With the release of his latest music video, psychedelic singer-songwriter Jeremy Mage offers up a year-end toast to the "hell of a year" of 2014. Featuring Reggie Watts (incoming house band leader for CBS's The Late, Late Show) on background vocals, and a host of Hungarian shoe puppets, Waste This Year is a darkly comic, commercially successful poke in the eye to unbridled avarice.
Recently I chatted with the Grammy award-winning Mage about his latest musical endeavor.
Stroud: You describe Waste This Year as a "wounded but not dead, apocalyptic but hopeful goodbye to 2014." Why?
Mage: A lot of things came to a head in America this year. Somehow the combination of social media, a rollercoaster global economy, and very real racial tensions -- combined with having a black President -- seems to have brought up a lot of the divisions in America. Stuff is coming to a head and a lot of people are feeling even though we're more connected, we're more apart than we've ever been. Although I don't know if that perception is actually true, because I think that it's just easier to encounter the people that we disagree with now.
Stroud: What inspired you to write this song?
Mage: The melody came first and it just came with those words. Then I had to write backwards and figure out what I was talking about. Because I'm not a nihilistic person, I had to figure out what could it mean, how Waste This Year could actually be a positive thing. So I ended up writing a drinking song, basically a toast and a little bit of throwing up hands, about making a difference. But at the same time, it's a call to community and recognition of a common enemy.
Stroud: Who's the enemy?
Mage: In the song, the enemy is greed - greed and social control. I imagine some kind of pub in a mining town, maybe in a Road Warrior future, and this is what they're singing. They can't outright call the masters to task, but they can sing and the subversive content is bubbling underneath.
Stroud: What's your favorite line in the lyrics?
Mage: I guess "fill my veins with pomegranate wine" is one of my favorites, or "the winking dollar casts his eye on everything." When I'm singing it live, my favorite line is "If you know the enemy, you'll recognize your friends" because it lets me look out at the audience and indicate to them that I consider them, in that moment, my friends.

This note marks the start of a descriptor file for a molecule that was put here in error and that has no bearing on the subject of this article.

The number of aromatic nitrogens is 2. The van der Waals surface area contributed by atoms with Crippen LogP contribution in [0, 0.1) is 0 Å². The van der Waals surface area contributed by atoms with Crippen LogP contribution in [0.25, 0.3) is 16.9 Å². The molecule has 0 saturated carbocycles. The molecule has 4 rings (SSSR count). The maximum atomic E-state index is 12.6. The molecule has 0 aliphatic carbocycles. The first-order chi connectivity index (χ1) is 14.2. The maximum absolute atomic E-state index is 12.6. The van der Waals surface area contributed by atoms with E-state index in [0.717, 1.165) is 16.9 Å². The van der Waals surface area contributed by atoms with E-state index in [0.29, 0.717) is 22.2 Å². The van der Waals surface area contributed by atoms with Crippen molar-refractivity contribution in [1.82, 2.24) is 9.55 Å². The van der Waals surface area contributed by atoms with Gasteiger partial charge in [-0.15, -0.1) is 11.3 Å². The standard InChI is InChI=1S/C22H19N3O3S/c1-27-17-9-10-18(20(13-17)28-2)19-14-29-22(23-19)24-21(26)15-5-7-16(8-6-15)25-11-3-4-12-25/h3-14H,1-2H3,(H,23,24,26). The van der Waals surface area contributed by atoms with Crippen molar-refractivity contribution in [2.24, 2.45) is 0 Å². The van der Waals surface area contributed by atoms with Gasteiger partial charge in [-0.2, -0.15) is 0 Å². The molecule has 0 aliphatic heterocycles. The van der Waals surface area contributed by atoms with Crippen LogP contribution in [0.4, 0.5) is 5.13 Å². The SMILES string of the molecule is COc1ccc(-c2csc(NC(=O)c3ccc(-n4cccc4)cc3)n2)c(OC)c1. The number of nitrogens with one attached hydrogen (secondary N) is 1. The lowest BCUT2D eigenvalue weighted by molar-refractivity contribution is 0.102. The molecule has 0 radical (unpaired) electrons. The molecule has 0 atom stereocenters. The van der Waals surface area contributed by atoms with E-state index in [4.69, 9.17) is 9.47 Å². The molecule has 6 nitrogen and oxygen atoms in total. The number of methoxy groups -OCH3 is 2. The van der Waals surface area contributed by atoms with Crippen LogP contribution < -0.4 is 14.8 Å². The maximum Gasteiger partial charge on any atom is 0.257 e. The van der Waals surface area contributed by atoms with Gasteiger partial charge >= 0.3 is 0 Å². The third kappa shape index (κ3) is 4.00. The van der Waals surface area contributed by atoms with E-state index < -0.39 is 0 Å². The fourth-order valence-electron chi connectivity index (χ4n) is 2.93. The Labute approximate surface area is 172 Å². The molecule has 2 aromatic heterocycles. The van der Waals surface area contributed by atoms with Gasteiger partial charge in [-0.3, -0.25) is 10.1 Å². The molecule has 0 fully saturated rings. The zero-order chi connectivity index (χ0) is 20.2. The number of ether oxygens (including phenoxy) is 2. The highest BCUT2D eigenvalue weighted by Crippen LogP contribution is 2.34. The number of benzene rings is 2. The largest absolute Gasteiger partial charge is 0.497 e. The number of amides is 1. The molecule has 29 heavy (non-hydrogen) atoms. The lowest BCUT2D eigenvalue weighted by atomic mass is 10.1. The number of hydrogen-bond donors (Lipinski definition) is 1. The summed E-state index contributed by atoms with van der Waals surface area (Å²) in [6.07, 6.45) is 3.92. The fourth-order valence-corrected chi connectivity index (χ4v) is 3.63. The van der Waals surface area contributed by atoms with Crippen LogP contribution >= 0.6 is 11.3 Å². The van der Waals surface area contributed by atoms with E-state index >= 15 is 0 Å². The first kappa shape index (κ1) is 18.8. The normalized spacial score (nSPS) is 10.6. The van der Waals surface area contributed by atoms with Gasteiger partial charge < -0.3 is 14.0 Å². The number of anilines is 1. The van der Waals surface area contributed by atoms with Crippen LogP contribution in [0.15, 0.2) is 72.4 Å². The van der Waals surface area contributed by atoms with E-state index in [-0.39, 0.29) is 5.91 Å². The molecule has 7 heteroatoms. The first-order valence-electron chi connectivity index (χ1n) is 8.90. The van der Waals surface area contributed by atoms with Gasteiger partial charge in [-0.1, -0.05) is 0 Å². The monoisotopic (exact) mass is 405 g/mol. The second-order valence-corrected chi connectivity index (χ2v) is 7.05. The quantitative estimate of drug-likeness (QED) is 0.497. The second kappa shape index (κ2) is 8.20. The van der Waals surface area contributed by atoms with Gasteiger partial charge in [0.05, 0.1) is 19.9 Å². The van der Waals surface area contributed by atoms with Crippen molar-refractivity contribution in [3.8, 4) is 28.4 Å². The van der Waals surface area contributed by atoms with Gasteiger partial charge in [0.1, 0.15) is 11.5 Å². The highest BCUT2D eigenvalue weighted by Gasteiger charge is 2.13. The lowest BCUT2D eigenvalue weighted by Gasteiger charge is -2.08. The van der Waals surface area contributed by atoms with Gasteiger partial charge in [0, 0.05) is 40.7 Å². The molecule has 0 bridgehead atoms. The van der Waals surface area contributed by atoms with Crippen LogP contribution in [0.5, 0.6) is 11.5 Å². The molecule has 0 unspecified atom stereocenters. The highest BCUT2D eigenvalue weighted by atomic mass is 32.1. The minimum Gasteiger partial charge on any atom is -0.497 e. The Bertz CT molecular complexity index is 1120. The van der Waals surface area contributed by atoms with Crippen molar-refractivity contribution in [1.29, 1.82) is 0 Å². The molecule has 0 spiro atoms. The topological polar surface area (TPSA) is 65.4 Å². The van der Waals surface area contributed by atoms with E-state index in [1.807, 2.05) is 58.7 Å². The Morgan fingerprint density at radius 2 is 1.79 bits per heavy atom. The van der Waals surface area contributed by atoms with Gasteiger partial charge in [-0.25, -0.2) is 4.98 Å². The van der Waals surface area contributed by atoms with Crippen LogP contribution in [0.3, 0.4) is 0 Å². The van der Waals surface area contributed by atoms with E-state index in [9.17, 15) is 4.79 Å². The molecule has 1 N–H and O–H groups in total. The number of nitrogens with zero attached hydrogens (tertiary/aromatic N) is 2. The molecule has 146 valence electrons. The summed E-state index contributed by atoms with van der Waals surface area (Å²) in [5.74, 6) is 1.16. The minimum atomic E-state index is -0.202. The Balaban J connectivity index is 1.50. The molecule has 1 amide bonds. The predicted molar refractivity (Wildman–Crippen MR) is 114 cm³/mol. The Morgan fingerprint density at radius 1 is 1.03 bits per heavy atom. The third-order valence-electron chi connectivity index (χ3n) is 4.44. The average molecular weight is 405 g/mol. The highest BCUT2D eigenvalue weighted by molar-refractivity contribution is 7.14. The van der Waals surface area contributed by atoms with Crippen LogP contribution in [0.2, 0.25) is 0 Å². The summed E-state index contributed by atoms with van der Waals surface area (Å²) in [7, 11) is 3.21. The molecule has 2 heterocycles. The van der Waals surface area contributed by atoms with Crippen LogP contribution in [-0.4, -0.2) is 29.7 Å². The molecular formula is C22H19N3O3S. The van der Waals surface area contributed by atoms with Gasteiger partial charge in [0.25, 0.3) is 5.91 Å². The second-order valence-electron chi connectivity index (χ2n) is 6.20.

Stroud: Comedian and musician Reggie Watts sings background vocals. How did he become involved?
Mage: An artist that I work with, [Afro-beat queen] Wunmi, brought me on tour to Australia. We did that country's biggest festival circuit, which is The Big Day Out. It's amazing -- hundreds of bands from Indie rockers all the way up to the biggest global names. We were on what's called the Lily World stage. Reggie Watts was one of the other acts, so we got to spend quite a bit of time together. He's a genius, just as funny off-stage as he is on, but also very tenderhearted and very considerate with a lot of humility.
We ended up going to an after party, really late at night, and finished in my hotel room. It was about 3:00 in the morning. Reggie led the others in singing Waste This Year. I got a great take that ended up being in the final mix.
Stroud: What's next for you?
Mage: I'm supporting my record on Tummy Touch, which is Jeremy Mage and the Magi, self-titled. Waste This Year is one of the tracks and it has been a really successful single in Europe, where it's been getting a lot of play on the radio.
Stroud: Anything more you'd like to share with readers?
Mage: The spirit of the song, the reason I say "apocalyptic but hopeful," is because that's the kind of crossroad humanity is at right now. We're facing some stark choices for our survival as a species on the planet. We stand on the precipice with one foot already hanging over, but I think that the spirit of community and sharing can ultimately triumph over greed.
Jeremy Mage's Waste This Year Video
Reggie Watts, Bloody Beet Root and Jim Jones sing Jeremy Mage's Waste This Year